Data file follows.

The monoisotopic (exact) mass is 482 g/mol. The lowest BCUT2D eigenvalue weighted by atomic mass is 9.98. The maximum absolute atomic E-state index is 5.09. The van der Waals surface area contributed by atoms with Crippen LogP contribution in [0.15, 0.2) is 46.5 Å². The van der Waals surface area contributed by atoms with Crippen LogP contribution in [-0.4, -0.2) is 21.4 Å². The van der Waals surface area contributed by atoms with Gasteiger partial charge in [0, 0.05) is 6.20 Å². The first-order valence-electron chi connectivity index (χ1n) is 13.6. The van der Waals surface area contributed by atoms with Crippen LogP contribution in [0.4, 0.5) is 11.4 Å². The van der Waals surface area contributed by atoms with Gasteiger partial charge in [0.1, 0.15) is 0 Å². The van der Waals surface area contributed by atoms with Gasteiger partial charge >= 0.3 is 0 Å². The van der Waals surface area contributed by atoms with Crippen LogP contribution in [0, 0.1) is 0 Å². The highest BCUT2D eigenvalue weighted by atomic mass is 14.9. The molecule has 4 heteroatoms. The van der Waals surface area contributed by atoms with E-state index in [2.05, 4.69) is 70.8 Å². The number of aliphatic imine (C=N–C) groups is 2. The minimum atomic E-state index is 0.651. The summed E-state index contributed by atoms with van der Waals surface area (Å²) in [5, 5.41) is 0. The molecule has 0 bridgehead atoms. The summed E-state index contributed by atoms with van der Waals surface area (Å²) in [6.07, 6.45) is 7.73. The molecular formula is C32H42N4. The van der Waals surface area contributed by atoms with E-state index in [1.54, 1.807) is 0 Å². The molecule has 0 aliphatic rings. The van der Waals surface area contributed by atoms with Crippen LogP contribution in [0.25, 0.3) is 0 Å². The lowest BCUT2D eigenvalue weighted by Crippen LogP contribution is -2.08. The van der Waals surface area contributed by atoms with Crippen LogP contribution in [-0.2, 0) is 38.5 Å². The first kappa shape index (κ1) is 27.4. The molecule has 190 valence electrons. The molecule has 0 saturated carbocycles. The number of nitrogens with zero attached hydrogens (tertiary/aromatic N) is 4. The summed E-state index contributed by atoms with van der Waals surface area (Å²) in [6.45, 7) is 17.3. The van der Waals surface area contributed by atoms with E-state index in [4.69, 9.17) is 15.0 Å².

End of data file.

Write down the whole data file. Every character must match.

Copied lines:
The monoisotopic (exact) mass is 482 g/mol. The lowest BCUT2D eigenvalue weighted by atomic mass is 9.98. The maximum absolute atomic E-state index is 5.09. The van der Waals surface area contributed by atoms with Crippen LogP contribution in [0.15, 0.2) is 46.5 Å². The van der Waals surface area contributed by atoms with Crippen LogP contribution in [-0.4, -0.2) is 21.4 Å². The van der Waals surface area contributed by atoms with Gasteiger partial charge in [0, 0.05) is 6.20 Å². The first-order valence-electron chi connectivity index (χ1n) is 13.6. The van der Waals surface area contributed by atoms with Crippen LogP contribution in [0.4, 0.5) is 11.4 Å². The van der Waals surface area contributed by atoms with Gasteiger partial charge in [0.1, 0.15) is 0 Å². The van der Waals surface area contributed by atoms with Gasteiger partial charge >= 0.3 is 0 Å². The van der Waals surface area contributed by atoms with Crippen LogP contribution in [0, 0.1) is 0 Å². The highest BCUT2D eigenvalue weighted by atomic mass is 14.9. The molecule has 4 heteroatoms. The van der Waals surface area contributed by atoms with E-state index in [2.05, 4.69) is 70.8 Å². The number of aliphatic imine (C=N–C) groups is 2. The minimum atomic E-state index is 0.651. The summed E-state index contributed by atoms with van der Waals surface area (Å²) in [5, 5.41) is 0. The molecule has 0 bridgehead atoms. The summed E-state index contributed by atoms with van der Waals surface area (Å²) in [6.07, 6.45) is 7.73. The molecular formula is C32H42N4. The van der Waals surface area contributed by atoms with E-state index in [1.54, 1.807) is 0 Å². The molecule has 0 aliphatic rings. The van der Waals surface area contributed by atoms with Crippen LogP contribution in [0.25, 0.3) is 0 Å². The lowest BCUT2D eigenvalue weighted by Crippen LogP contribution is -2.08. The van der Waals surface area contributed by atoms with Crippen LogP contribution in [-0.2, 0) is 38.5 Å². The first kappa shape index (κ1) is 27.4. The molecule has 190 valence electrons. The molecule has 0 saturated carbocycles. The number of nitrogens with zero attached hydrogens (tertiary/aromatic N) is 4. The summed E-state index contributed by atoms with van der Waals surface area (Å²) in [6.45, 7) is 17.3. The van der Waals surface area contributed by atoms with E-state index in [4.69, 9.17) is 15.0 Å².